This practice was explicitly regulated because it was the subject of outrageously misleading practices by retailers for a very long time.  No, Amazon is not exempt.

Apparently someone over at the FTC stopped watching Porntube long enough to take a look....

Oh by the way they got caught in Canada doing the same thing and paid a fine.... I suspect they didn't "admit guilt", however -- nobody these days ever does, right?

This could get interesting considering that the report included a request for the FTC to block their Whole Paycheck acquisition while these alleged acts are continuing....

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2017-07-20 15:38 by Karl Denninger
in Company Specific , 223 references
[Comments enabled]  

How do you stop Zuckerpig's privacy invasions?

Boycott anyone who advertises on those sites -- do not buy and do not do business with in any other way.  How do you know they're advertising?  You see "Sponsored" or any sort of video ad from a given entity.

This post is exempt and will never go away.  I will add to it as I see new companies, and if you do and can confirm it to me I'll add them.  Here's my pledge: If I see an ad from your firm on any of Zuckerpig's properties or sufficient confirmation (e.g. seeing such an ad on someone else's device in the app) I will never buy anything from you.

You choose -- you advertise and pay that company to do so, you lose my business.  To get it back you must permanently pledge to never again advertise on any Facebook-owned property, in public, via a formal press release or other similarly-verifiable and public method.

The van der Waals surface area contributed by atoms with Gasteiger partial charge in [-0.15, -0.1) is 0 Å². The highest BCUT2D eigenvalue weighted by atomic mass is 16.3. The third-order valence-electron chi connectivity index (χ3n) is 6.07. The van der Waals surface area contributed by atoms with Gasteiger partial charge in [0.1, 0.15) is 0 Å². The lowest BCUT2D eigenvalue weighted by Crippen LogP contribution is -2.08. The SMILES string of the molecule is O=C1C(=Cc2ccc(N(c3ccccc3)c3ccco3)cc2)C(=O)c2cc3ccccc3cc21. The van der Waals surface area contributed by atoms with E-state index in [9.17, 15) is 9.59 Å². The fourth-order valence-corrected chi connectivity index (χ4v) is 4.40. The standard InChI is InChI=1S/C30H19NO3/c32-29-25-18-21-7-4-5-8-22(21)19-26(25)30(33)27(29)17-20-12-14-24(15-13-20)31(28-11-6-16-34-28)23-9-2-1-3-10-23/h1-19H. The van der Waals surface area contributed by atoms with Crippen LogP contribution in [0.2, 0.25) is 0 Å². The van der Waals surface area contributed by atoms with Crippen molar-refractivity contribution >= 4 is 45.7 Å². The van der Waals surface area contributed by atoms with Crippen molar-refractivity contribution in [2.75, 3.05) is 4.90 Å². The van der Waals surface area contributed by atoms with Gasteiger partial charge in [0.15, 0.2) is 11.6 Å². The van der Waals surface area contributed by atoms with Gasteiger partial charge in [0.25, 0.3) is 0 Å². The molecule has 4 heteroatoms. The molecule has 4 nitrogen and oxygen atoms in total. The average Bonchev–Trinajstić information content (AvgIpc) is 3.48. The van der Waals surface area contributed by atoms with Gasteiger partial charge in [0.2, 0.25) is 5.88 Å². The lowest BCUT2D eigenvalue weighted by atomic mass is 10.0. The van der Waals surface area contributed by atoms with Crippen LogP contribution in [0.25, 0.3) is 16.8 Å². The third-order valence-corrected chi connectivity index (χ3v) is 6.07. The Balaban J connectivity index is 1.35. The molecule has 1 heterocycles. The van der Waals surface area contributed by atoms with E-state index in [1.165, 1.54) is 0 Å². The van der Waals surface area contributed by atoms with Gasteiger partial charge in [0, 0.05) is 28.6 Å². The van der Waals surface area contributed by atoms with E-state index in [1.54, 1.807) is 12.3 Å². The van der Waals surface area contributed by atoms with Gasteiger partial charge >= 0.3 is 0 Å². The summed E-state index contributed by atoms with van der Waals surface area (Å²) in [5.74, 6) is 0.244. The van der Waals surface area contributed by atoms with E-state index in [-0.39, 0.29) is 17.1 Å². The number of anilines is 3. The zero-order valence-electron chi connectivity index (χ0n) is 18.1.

Oh and you get one second chance, never more.

Advertising is legal.  So is refusing to do business with you because you are the primary and in fact nearly the sole source of funds for a company that does things I consider detestable.

So here is the start of it folks, and yes, it will grow.... check back often!

  • Best Buy (Oh well; I've bought plenty there)
  • REI (this one hurts; I like them.... but no more!)
  • Consumer Reports
  • Inked Magazine
  • Runner's World (oh well!)
  • 30A clothing company (oops -- that one's local)
  • The Heritage Foundation (oops again!)
  • Huffington Post (no loss there)
  • A&E TV
  • We Are The Mighty (Military-oriented news org)
  • Orbitz
  • iHeartDogs.Com
  • Pensacola Runners Association (ouch; they sponsor races I'd run in...)
  • National Geographic (oh well)
  • CNet (Bleh)
  • 22 Words (Clickbait garbage, but heh)
  • Theclymb.com
  • Active.com (oops again; and I have bought quite a lot from gearup...)
  • 12 Tomatoes
  • The Penny Hoarder (yeah, another clickbait garbage site, but..)
  • SoWal (oops -- bye-bye Walton County beach businesses..)
  • Innermost House (San Fran Non-profit... good for some west coasters)
  • NTD Television
  • The New York Times (shock - NOT!)
  • Conservative Tribune (news)
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I have recently become aware of an utterly enormous fraud vector problem with both of these related (used to be that PayPal was owned by Ebay) sites.